By Aline Rodrigues
The Australian Competition and Consumer Commission (ACCC) found that Lime misrepresented information to its consumers by omitting a safety issue in Generation 2 e-scooter model.
In certain circumstances, it would apply excessive brake force to the front wheel, causing it to suddenly stop. This caused riders to suffer serious injuries, including broken bones, damaged teeth, cuts and abrasions.
According to ACCC Commissioner Sarah Court, misrepresenting the safety of a product can have very serious consequences.
“Businesses must disclose known issues so that consumers can take extra precautions if they still choose to use the products”.
The ACCC was also concerned Lime failed to comply with mandatory reporting requirements on at least 50 occasions for injuries arising from its scooters in Australia and overseas.
“All businesses are reminded that if a person has suffered a serious injury, illness or death associated with using their product either in or outside Australia, they must report it under the provisions of the Australian Consumer Law”, Ms Court said.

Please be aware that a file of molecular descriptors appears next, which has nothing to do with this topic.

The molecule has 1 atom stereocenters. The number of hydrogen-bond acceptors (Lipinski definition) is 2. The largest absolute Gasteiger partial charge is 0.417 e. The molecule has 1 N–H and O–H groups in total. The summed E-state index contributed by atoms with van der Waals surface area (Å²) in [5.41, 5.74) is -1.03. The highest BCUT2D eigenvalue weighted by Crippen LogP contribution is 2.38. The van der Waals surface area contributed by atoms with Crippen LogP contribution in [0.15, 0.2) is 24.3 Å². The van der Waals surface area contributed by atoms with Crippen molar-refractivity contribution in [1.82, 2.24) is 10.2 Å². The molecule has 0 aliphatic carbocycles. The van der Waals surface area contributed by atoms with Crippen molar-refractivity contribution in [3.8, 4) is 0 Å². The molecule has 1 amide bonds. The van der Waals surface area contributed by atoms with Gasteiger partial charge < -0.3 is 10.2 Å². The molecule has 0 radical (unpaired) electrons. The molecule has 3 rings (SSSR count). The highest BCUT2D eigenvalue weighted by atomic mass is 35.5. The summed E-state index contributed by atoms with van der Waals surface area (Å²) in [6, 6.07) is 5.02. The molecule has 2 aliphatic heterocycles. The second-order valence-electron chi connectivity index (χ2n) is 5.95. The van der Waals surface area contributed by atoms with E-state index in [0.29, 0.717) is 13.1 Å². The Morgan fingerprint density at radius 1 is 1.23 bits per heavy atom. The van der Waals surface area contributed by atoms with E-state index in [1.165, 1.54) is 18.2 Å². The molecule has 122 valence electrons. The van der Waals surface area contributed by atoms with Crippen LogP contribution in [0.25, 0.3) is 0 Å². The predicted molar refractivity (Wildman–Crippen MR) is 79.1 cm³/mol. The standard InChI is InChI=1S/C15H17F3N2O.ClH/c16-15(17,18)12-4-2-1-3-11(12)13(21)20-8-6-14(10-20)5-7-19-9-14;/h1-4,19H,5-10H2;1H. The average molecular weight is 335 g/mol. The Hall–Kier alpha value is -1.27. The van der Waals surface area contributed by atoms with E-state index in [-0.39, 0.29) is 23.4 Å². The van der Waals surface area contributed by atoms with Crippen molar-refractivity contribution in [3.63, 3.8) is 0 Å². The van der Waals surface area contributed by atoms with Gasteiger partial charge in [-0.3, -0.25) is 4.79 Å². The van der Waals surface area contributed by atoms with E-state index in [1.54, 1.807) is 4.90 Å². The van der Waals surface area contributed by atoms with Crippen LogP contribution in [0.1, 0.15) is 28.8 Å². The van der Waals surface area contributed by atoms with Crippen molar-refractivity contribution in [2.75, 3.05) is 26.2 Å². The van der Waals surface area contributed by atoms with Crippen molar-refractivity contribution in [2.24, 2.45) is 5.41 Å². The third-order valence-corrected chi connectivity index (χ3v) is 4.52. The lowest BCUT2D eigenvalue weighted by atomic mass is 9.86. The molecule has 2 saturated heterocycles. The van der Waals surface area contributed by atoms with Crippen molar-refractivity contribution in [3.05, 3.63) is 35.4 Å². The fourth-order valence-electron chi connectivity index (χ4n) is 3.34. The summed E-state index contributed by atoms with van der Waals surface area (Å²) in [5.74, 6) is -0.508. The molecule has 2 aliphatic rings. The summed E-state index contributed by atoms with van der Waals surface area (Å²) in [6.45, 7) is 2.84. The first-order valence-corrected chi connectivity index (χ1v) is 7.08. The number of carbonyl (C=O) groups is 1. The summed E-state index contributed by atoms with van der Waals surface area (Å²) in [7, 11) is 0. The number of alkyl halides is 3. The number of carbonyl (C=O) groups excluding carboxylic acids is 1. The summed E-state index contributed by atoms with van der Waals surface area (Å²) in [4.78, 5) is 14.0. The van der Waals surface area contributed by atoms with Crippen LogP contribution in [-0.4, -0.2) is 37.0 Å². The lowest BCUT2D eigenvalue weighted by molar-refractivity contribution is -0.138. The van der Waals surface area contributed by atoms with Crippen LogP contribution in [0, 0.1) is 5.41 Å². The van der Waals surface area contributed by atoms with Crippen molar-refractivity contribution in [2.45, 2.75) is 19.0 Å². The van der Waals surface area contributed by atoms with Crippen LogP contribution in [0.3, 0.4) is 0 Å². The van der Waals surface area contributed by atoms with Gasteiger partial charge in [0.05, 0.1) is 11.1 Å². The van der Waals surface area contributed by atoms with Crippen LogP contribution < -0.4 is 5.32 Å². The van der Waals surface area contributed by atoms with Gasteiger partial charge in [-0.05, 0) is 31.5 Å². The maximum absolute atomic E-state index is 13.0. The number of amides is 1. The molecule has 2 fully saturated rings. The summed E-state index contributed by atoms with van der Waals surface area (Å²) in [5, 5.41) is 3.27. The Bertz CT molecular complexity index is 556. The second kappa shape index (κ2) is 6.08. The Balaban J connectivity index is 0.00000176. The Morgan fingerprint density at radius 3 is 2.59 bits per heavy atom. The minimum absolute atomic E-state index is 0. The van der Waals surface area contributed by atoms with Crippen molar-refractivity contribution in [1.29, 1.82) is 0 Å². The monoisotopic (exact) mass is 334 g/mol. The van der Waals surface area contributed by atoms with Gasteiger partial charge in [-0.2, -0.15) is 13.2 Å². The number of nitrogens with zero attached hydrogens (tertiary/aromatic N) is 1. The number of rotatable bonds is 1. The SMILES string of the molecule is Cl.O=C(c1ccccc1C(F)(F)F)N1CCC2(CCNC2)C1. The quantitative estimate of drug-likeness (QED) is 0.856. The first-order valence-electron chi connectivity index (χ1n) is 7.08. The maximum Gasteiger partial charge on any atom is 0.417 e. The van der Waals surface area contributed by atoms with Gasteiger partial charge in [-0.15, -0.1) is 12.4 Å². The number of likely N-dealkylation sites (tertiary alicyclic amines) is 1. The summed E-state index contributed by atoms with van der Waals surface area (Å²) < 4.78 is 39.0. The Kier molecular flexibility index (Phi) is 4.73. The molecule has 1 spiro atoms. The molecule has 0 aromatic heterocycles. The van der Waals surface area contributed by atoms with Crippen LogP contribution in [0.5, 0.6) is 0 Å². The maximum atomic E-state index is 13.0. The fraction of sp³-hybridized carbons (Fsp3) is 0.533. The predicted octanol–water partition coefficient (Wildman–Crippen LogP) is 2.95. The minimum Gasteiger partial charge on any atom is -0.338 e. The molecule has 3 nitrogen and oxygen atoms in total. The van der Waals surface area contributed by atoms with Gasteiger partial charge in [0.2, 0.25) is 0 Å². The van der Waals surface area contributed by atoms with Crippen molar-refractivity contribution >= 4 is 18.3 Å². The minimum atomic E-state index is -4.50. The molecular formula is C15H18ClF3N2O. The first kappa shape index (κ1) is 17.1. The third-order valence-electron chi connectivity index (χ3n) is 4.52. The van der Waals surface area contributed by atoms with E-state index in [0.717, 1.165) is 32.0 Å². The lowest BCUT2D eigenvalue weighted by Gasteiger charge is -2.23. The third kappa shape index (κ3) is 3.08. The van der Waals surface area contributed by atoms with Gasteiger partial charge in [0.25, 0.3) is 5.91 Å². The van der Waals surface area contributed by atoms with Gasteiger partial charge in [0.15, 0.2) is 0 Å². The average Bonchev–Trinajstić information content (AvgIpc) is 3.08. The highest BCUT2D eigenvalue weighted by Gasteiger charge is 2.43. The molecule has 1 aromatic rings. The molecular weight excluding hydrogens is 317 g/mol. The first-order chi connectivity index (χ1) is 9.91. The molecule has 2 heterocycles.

Besides that, Lime did not notify the Commonwealth Minister about the firmware updates the company applied to its scooters in February and March 2019 that specifically fixed the safety issue, as required by product safety laws.
Ms Court said that Lime was required to give written notice to the Commonwealth Minister within two days of applying each firmware update because this was effectively action to recall the Gen 2-e-scooters.
Lime undertakes to ACCC
Lime acknowledged its conduct was likely to have contravened Australian Consumer Law, and it admitted that each time it failed to report a serious injury, it breached its Australian Consumer Law reporting obligations.
The company has published a declaration addressed to ACCC. In this statement, Lime undertakes to supply only Gen 3 or other later models of e-scooters when its operations recommence in Australia.
Also, Lime will implement enhanced safety incident reporting and consumer warning processes; and implement and maintain for at least three years a Consumer Compliance Program designed to minimise Lime’s risk of future potential contraventions of the Australian Consumer Law.
At the moment, Lime e-scooter operations are still suspended in Australia due to the COVID-19 pandemic and the public health measures imposed by governments.